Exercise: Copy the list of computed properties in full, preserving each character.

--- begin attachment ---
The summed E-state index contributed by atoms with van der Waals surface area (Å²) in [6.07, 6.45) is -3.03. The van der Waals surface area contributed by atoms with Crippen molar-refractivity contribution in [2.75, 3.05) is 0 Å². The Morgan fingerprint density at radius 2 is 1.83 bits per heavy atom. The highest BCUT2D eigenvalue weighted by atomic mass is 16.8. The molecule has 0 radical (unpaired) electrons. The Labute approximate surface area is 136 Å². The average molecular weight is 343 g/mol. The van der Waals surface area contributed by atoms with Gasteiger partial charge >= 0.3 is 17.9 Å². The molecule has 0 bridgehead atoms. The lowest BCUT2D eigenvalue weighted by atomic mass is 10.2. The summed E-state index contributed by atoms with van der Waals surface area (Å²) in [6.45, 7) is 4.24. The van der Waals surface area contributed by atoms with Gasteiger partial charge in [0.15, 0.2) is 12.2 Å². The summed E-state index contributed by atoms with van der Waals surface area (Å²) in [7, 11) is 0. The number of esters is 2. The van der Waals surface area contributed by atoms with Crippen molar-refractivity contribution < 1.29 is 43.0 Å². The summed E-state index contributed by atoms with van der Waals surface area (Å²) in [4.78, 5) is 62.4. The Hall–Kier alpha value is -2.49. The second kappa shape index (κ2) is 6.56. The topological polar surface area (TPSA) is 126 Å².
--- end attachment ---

The summed E-state index contributed by atoms with van der Waals surface area (Å²) in [6.07, 6.45) is -3.03. The van der Waals surface area contributed by atoms with Crippen molar-refractivity contribution in [2.75, 3.05) is 0 Å². The Morgan fingerprint density at radius 2 is 1.83 bits per heavy atom. The highest BCUT2D eigenvalue weighted by atomic mass is 16.8. The molecule has 0 radical (unpaired) electrons. The Labute approximate surface area is 136 Å². The average molecular weight is 343 g/mol. The van der Waals surface area contributed by atoms with Gasteiger partial charge >= 0.3 is 17.9 Å². The molecule has 0 bridgehead atoms. The lowest BCUT2D eigenvalue weighted by atomic mass is 10.2. The summed E-state index contributed by atoms with van der Waals surface area (Å²) in [6.45, 7) is 4.24. The van der Waals surface area contributed by atoms with Gasteiger partial charge in [0.15, 0.2) is 12.2 Å². The summed E-state index contributed by atoms with van der Waals surface area (Å²) in [7, 11) is 0. The number of esters is 2. The van der Waals surface area contributed by atoms with Crippen molar-refractivity contribution < 1.29 is 43.0 Å². The summed E-state index contributed by atoms with van der Waals surface area (Å²) in [4.78, 5) is 62.4. The Hall–Kier alpha value is -2.49. The second kappa shape index (κ2) is 6.56. The topological polar surface area (TPSA) is 126 Å².